I’ve had several consulting clients contact me in recent weeks, all with notes of fear in their voices. They realize that something is horribly wrong with the economy, but they cannot properly isolate and articulate the problem. I haven’t been able to calm them, however, because to an extent I share their anxiety. In my estimation, the “something wrong” that we sense is nothing short of a monumental shift in the economic climate.
America is clearly headed for a recession. Most economic recessions are simply a product of the business cycle. These recessions are relatively mild and they often last just 12 to 24 months. The economic engine just readjusts and everything soon gets back to normal. But this nascent recession in 2008 is something radically different, and it won’t be short-lived. The current slow down was triggered by a collapse in the global credit market. For decades, the global credit market grew and grew, in an enormous debt spiral.
Our neighbors to the south saw trouble coming decades ago, because their economies were at the time more debt-dependent than our own. As far back as the mid-1980s, their newspapers featured political cartoons that portrayed enormous, insatiable monsters that were invariably captioned “La Deuda“–“The Debt”. Our cousins in Latin America saw it coming first, but the dark side of the debt nemesis will soon be clear to everyone.
Because modern banking in the western world is based on interest charges that create continuously compounding debt, credit cannot continue to grow indefinitely. At some point the excesses of malinvestment become so great that the entire system collapses. This is what we are now witnessing: a banking panic that is spreading uncontrollably as wave after wave of ugly debt gets destroyed by margin calls and subsequent business failures.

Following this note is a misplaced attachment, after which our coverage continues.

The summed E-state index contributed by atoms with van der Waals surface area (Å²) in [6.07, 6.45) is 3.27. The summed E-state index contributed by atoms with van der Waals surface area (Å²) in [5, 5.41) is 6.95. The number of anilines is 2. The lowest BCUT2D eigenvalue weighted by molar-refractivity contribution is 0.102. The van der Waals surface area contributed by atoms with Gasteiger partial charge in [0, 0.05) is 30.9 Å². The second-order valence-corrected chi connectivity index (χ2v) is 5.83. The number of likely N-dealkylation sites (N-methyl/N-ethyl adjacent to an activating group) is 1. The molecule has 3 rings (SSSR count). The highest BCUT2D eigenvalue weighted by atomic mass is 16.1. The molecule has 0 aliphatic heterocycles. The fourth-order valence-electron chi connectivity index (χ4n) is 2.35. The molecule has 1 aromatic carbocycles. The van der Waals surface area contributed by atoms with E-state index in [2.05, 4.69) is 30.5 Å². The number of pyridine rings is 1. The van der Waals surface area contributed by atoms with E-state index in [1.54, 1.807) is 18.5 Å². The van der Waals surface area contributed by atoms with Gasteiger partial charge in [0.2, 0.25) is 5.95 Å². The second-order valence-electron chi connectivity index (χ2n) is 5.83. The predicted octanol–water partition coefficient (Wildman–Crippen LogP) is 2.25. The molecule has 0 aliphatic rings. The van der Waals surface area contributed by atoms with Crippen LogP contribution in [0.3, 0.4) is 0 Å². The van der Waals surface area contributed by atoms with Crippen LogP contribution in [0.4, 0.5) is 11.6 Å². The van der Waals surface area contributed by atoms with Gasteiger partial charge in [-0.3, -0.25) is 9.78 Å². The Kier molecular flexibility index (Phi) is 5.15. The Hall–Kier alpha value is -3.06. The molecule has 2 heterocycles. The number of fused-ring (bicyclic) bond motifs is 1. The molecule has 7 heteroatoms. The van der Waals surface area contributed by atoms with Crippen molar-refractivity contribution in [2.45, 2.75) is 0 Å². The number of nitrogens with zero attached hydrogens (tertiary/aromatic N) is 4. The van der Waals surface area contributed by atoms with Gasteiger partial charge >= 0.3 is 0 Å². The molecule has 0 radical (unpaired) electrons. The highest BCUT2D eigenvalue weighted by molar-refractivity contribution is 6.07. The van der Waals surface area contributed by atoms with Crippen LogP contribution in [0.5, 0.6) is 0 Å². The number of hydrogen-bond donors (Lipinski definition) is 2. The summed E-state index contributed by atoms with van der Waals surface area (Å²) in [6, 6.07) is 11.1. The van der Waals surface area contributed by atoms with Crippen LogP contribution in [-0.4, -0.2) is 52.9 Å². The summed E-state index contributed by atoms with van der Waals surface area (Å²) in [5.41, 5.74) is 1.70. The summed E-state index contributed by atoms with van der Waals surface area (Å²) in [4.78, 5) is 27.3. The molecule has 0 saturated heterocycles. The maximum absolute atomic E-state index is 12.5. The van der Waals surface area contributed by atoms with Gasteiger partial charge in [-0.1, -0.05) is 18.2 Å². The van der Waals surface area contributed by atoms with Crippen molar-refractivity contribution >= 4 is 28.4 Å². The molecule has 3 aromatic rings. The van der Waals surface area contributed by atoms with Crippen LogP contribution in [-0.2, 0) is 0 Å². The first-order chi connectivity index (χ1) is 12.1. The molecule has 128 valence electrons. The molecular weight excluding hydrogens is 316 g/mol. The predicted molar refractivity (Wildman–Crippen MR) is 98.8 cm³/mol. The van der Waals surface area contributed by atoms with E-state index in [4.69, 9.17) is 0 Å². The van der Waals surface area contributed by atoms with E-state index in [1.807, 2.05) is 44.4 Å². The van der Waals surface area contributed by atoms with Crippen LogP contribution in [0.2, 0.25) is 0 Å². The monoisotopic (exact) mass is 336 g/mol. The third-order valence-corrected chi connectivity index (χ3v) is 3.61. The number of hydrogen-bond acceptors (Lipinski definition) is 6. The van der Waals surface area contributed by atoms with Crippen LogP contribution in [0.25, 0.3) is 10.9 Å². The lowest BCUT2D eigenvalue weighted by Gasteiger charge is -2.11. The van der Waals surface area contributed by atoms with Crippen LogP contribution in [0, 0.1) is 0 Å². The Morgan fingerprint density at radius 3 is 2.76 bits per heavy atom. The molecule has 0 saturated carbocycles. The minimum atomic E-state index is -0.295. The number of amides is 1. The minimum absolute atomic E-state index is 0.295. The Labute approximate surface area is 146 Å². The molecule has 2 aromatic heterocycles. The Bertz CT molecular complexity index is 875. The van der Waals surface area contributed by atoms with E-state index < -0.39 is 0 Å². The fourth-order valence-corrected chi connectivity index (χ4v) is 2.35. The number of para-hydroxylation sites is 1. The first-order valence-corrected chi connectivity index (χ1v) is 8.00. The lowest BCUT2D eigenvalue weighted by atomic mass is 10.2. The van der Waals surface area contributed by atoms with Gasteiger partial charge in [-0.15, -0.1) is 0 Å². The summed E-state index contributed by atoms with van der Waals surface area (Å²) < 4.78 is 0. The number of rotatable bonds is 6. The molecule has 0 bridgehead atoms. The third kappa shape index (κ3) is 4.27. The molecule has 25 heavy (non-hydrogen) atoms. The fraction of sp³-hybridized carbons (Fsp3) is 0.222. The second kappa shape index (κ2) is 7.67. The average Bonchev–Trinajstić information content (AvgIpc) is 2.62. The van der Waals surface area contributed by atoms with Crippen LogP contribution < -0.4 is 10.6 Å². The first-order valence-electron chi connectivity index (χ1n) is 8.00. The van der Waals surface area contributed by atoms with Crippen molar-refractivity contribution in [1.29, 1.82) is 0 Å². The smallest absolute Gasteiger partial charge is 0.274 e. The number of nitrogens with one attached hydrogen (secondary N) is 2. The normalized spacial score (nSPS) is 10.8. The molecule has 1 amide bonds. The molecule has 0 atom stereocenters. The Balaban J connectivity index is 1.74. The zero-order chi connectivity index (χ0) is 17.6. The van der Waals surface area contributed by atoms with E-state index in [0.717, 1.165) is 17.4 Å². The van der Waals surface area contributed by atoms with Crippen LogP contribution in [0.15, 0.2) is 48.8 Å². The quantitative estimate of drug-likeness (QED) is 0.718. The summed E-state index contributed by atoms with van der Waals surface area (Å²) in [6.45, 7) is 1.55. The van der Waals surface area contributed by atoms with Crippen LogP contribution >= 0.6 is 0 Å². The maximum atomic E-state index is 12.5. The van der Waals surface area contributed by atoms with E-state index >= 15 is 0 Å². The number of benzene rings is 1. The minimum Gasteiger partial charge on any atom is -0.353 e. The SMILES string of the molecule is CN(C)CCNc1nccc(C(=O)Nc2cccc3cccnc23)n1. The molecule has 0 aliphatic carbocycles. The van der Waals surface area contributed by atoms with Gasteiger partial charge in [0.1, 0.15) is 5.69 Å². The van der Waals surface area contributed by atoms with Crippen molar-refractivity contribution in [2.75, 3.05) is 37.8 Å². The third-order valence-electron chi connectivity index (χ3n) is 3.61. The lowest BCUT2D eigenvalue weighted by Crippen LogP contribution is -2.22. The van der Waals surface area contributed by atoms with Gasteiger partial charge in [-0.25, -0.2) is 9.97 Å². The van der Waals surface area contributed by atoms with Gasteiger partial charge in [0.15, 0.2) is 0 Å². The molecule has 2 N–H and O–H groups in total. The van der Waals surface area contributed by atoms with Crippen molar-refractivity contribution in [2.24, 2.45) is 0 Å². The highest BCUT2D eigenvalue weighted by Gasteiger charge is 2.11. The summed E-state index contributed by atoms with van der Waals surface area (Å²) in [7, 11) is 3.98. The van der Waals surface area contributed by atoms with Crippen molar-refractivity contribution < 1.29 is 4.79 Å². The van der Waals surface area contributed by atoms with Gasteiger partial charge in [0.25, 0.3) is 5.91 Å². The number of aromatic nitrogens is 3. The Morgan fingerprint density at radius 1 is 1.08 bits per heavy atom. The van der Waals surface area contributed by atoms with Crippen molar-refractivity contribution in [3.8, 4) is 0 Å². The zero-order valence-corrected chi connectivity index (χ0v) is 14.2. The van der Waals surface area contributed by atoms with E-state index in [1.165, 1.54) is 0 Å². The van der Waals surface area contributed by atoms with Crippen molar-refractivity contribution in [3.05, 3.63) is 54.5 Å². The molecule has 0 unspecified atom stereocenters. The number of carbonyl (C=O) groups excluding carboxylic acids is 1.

Some economists are fixated on reading charted histories–and unrealistically expect that by doing so that the can reliably predict future market moves. (They can’t do that any more than I could predict the bends in the road ahead by keeping a chart of the preceding left and right turns of my car’s steering wheel. My apologies for any offense to my friend The Chartist Gnome, but you are fooling yourself.) Although they are working from a flawed premise at the micro level, the chartists do have some things right on the macro level: There are major economic “seasons” and even climate changes. The most vocal chartists like Robert Prechter hold to what is called the Elliot Wave Theory.
The big bad nasty in this school of thought is a Kondratieff Winter. This “K-Winter” is an economic depression phase that the world has not fully experienced since the 1930s. An economic winter does not end until after the foundations of industry and consumer demand are rebuilt. This can be a painful process, often culminating with war on a grand scale. (It was no coincidence that the Second World of the early 1940s was an outgrowth of the Great Depression of the 1930s.)
The US Federal Reserve and the other central banks are furiously pumping liquidity to the best of their ability, but in the long run they will not be successful. At best, dumping billions in cash on the economy will delay a depression by perhaps a year or two. But inevitably, a K-Winter depression will come. And the longer that it is delayed, then the worse the depression will be. Further inflating the debt bubble will only make matters worse. I think that veteran market analyst Jim Rogers had it right, in a recent interview. Take a few minutes to watch that video. Jim Rogers sees the big picture. I wouldn’t be surprised to hear that he has gone off somewhere to hunker in a bunker.